Creatine supplements may help increase your lean muscle mass, but alcohol may hinder your results. While the two substances may be safe to consume concurrently, the negative effects of alcohol related to muscle growth virtually diminishes the anabolic effects associated with creatine supplementation, according to Dr. Alfredo Franco-Obregon of Bodybuilding.com. So, it's clear that consuming alcohol while taking creatine supplements isn't a good idea. Consult your doctor before starting a creatine regimen.
Video of the Day
Your body makes its own creatine, which is adequate for most people. However, strength-training athletes may benefit from creatine supplements. Your muscle tissue stores creatine as phosphocreatine. Phosphocreatine synthesizes during high-intensity exercise, such as lifting weights, to provide your muscles with extra energy. Alcohol doesn't directly interfere with this process; however, it does affect your body's ability to build new muscle.
Effects of Alcohol
According to Damien Mase of MuscleandStrength.com, alcohol interferes with protein synthesis, growth hormone, GH, and insulin release. Insulin and GH are necessary for protein synthesis. Protein synthesis is the process by which your body builds new muscle. Creatine actually helps break down muscle during exercise, but it's the hours following exercise when your muscles actually grow. Alcohol affects the post-workout part of the muscle-building process and mitigates the effects of creatine, according to Franco-Obregon.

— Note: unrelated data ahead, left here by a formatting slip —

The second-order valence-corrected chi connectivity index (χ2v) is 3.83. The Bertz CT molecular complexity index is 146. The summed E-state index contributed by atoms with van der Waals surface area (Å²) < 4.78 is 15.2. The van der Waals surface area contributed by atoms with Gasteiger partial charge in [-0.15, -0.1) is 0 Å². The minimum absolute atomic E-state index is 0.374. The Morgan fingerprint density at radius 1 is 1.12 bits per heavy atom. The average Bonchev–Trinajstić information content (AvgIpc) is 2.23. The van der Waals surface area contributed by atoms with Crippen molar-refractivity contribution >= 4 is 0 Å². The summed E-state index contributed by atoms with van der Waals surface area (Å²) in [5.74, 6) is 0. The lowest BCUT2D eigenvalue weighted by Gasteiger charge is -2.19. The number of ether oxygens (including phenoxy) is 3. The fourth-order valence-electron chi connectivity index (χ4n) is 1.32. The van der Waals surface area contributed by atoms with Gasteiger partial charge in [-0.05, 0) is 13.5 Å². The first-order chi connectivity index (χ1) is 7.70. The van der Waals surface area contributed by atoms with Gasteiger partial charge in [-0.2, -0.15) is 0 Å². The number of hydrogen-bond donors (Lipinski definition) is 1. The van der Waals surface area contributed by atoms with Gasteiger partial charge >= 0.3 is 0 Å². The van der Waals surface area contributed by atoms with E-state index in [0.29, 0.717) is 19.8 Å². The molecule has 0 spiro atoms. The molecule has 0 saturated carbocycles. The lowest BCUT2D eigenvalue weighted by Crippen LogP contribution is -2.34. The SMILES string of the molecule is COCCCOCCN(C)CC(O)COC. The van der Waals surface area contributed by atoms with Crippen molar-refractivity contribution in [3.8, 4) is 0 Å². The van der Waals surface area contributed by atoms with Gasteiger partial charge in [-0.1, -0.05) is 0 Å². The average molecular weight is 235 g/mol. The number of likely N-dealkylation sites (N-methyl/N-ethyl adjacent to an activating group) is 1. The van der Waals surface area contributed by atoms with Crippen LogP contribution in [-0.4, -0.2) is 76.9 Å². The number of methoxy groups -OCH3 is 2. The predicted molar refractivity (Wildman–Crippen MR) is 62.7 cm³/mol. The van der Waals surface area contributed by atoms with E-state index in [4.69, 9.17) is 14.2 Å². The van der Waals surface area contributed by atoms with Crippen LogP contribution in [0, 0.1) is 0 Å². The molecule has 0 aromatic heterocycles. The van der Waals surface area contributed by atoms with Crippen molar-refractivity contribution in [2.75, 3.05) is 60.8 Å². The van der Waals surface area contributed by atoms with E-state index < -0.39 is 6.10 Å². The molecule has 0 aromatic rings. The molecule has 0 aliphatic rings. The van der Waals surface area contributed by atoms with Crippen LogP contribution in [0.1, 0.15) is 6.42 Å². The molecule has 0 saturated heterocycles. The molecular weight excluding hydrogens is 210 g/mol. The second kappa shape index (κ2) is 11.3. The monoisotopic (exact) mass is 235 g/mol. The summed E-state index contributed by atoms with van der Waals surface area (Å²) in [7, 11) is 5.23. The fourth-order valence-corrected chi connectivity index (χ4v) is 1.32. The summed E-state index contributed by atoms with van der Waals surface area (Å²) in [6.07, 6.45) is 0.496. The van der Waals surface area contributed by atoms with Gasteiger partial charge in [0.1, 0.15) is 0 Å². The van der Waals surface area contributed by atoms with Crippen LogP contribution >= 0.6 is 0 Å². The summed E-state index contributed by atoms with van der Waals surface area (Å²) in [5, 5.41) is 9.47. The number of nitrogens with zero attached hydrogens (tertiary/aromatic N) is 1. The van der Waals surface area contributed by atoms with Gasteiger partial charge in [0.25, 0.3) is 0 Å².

Moderate Alcohol Consumption
Dr. Franco-Obregon is quick to point out that moderate consumption of alcohol has health benefits, such as an occasional glass of red wine with your dinner. He states that serious bodybuilders may benefit most by completely eliminating alcohol, but recreational weightlifters are most likely fine having an occasional drink. He suggests avoiding alcohol right before bedtime and immediately following exercise.
Consumed in excess, both alcohol and creatine pose potential health risks. Alcoholism not only hinders your body's ability to build muscle and oxidize fat, but it also increases the risk of damage to bodily organs, such as your liver and kidneys. Creatine is "likely safe" for most people at the recommended dosage, according to MedlinePlus – an information service of the National Institutes of Health. The recommended dosage is up to 20 g per day consumed in 5 g increments for up to five consecutive days followed by a dosage of 2 g or more during the maintenance phase. Creatine shouldn't be taken with caffeine or be used by people with kidney disease, diabetes or who may be pregnant.